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Don’t trick your customers with deceptive patterns

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Deceptive patterns and why your business should avoid them

Banish deceptive patterns from your website. Instead focus on fostering transparency and loyalty.

Deceptive patterns are used to promote business outcomes at a customer’s expense; but they are unethical, legally problematic, and create a negative customer experience.

UX/UI Designer and Beth Matthews, author of accessibility blog post
Written by Beth Matthews

Imagine you’re booking tickets online for an event. You’ve snagged them at a great price, added them to your cart and headed straight to the checkout to pay. As you work your way through the process, the total cost keeps adding up – admin fees, handling fees, insurance and other miscellaneous costs. 

That once ‘great price’ has now doubled and, as a customer, you’re left feeling frustrated. Hidden cost is just one example of the many deceptive patterns businesses use on their websites, to trick users into handing over additional money or personal details.

It may be tempting to use a deceptive pattern to boost your conversions, but it can leave users feeling cheated or misled, permanently damaging their relationship with your business.

Read on to see what dark patterns you should avoid on your site, and why they’re not worth the risk.

Deceptive patterns to banish from your website

Confirmshaming 

Have you ever tried to unsubscribe from an email subscription and been met with an emotive message saying how upset they are to see you go?

Confirmshaming is the use of language or imagery to make the user feel guilt or shame and make a decision against their best interest. In this instance, the messaging used is attempting to make the user feel guilty and change their mind about unsubscribing.

Examples of Confirmshaming as a deceptive pattern in emails and website notifications

Scarcity

Scarcity is the technique of creating a sense of urgency by falsely limiting the availability of a product or service.

This could involve showing low stock numbers, with a supporting message like ‘Hurry! Selling fast!’’, countdown timers for limited offers, or a statement about high demand, when in reality this isn’t true.

The main goal here is to pressure the user into a quick purchase decision by making them fear that they may miss out if they don’t.

Examples of scarcity as a deceptive pattern in emails and website notifications

Roach Motel

Making something easy to sign up to but very hard to cancel is known as a ‘Roach Motel’. Typically this involves prominent sign up or subscription buttons but hidden or non-existent cancellation options.

They may be hidden in the depths of the site as a tiny text link, that leads the user in circles, or they may not exist at all, instead replaced with a message telling the user they can only cancel via phone (usually without displaying the number).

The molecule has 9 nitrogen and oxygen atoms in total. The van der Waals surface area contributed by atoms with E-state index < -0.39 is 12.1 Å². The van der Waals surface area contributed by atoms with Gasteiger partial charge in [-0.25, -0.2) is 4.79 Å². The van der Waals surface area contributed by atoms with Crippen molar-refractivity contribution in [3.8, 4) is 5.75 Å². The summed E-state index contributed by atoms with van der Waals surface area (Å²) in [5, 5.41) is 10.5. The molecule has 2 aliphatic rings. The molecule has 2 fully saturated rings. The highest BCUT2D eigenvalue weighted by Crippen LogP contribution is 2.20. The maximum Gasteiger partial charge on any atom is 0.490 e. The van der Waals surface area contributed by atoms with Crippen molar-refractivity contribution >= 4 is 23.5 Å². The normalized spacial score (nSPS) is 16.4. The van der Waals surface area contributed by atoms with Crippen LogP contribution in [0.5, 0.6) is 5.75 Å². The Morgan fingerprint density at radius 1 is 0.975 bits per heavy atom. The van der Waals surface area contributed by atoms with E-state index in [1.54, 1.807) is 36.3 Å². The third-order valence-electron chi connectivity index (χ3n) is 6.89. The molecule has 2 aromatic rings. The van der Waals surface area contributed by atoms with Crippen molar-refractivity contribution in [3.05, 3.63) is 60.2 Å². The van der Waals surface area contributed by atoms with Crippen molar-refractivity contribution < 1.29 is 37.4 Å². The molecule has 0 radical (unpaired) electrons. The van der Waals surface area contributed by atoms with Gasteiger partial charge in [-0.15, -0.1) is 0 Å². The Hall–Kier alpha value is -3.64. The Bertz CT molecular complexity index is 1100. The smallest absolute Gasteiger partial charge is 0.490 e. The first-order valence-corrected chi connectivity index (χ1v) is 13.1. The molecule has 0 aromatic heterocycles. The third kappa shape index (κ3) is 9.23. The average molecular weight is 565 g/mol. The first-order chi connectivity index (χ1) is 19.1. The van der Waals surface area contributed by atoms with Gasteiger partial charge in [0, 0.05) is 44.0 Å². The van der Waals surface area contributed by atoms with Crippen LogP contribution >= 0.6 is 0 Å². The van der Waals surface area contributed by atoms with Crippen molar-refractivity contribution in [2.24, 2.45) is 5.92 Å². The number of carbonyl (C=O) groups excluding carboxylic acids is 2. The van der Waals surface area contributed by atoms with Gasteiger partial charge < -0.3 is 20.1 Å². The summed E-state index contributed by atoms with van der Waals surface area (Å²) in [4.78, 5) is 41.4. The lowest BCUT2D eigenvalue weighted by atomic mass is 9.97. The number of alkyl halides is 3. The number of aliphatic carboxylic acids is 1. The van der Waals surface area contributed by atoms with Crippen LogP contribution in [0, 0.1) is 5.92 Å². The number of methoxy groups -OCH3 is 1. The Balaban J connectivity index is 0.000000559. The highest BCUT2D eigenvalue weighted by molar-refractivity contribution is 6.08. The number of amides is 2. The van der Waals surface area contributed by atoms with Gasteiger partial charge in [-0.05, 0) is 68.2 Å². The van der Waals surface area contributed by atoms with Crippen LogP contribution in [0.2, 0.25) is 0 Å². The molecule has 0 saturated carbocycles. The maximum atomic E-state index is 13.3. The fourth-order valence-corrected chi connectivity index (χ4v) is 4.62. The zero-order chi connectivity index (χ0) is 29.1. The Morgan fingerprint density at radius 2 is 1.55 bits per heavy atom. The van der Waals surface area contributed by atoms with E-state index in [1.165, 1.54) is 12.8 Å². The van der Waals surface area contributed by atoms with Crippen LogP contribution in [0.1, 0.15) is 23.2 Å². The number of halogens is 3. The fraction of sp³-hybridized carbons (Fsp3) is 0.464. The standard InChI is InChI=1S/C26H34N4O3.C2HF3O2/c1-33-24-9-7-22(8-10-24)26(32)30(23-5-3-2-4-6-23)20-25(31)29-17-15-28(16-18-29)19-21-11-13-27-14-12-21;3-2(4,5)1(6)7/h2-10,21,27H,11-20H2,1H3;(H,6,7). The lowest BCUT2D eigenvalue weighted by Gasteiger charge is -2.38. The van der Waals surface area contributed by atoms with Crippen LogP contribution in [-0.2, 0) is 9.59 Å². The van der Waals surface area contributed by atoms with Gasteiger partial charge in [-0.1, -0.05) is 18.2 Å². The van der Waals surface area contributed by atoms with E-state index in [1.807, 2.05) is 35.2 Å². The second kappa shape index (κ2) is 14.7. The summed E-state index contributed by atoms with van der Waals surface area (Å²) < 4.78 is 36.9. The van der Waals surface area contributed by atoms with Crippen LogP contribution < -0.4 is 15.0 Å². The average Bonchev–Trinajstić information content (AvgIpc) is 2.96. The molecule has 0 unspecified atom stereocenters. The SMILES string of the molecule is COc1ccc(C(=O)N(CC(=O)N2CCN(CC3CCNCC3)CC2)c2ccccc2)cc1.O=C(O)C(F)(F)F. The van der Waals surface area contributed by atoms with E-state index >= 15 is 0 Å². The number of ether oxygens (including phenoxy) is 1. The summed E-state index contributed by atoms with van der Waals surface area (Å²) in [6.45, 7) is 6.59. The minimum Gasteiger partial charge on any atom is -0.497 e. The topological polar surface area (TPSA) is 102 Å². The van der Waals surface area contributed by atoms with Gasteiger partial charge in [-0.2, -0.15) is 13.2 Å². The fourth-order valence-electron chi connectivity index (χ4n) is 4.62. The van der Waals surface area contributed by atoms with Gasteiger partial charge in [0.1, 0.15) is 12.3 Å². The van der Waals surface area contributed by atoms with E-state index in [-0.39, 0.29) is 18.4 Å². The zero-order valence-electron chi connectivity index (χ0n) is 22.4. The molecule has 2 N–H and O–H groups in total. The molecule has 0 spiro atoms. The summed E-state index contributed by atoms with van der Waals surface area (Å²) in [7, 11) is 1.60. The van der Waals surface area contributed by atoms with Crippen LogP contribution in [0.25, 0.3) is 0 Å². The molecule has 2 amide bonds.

This means users can easily get into situations that they can’t get out of,  leading them to pay for services or subscriptions they no longer want.

Hidden costs

Hidden costs refer to additional charges or fees that are not initially disclosed to customers before they take their purchase through to the checkout.

As mentioned in the introduction, these can include things like admin fees, handling fees and insurance that are usually found on sites selling tickets for events.

Privacy Zuckering

Named after Facebook co-founder Mark Zuckerberg, Privacy Zuckering involves manipulating users into handing over more of their private information than they intended to or even realised.

This highly unethical tactic involves designing user interfaces in a way that encourages users to disclose personal data through confusing or misleading language, layout or default settings. 

Looking at computer screen

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Nagging

Nagging is where persistent, intrusive messages or prompts try to pressure users into taking a specific action.

Often used to push users towards subscribing to newsletters, enabling notifications or making purchases, nagging disrupts the user’s experience on a website or app until they give in and agree just to get it to stop. 

Examples of nagging as a deceptive pattern in emails and website notifications

Trick questions

You’ll often spot a trick question hiding as a check box at the bottom of a form:

“Tick if you don’t want to receive marketing emails.”

This forces the user to tick to opt out rather than opt in as is the standard. 

Double negatives are also a widely used trick question: 

“Tick if you do not want to opt out of marketing emails.”

This use of confusing language may add a new subscriber to your list, but if the user isn’t interested in what you’re sending in the first place then is it really a good subscriber to have?

UX/UI Designer and Insights Specialist Matt Woodman, author of accessibility guide

Further reading

Your free guide: Why digital experiences designed with empathy help marketers win.

Instead of using deceptive patterns, learn about user-centred design and marketing with empathy. Written by award-winning UX & UI Designer, Matt Woodman.

Takeaways

We’ve covered just a handful of examples of the many deceptive patterns businesses can and do use to trick users. While they may return a small, temporary uplift in conversions or sales, ultimately they only serve to leave users frustrated and upset, with a negative view of your business that is unlikely to go away.

Avoiding these patterns, and focusing instead on being transparent and honest with your user base, fosters loyal and good relationships that will ultimately lead to a positive brand image and more sustainable growth.

Beth looking at camera in front of a tunnel

Beth Matthews UX/UI Designer

Monday 1st July 2024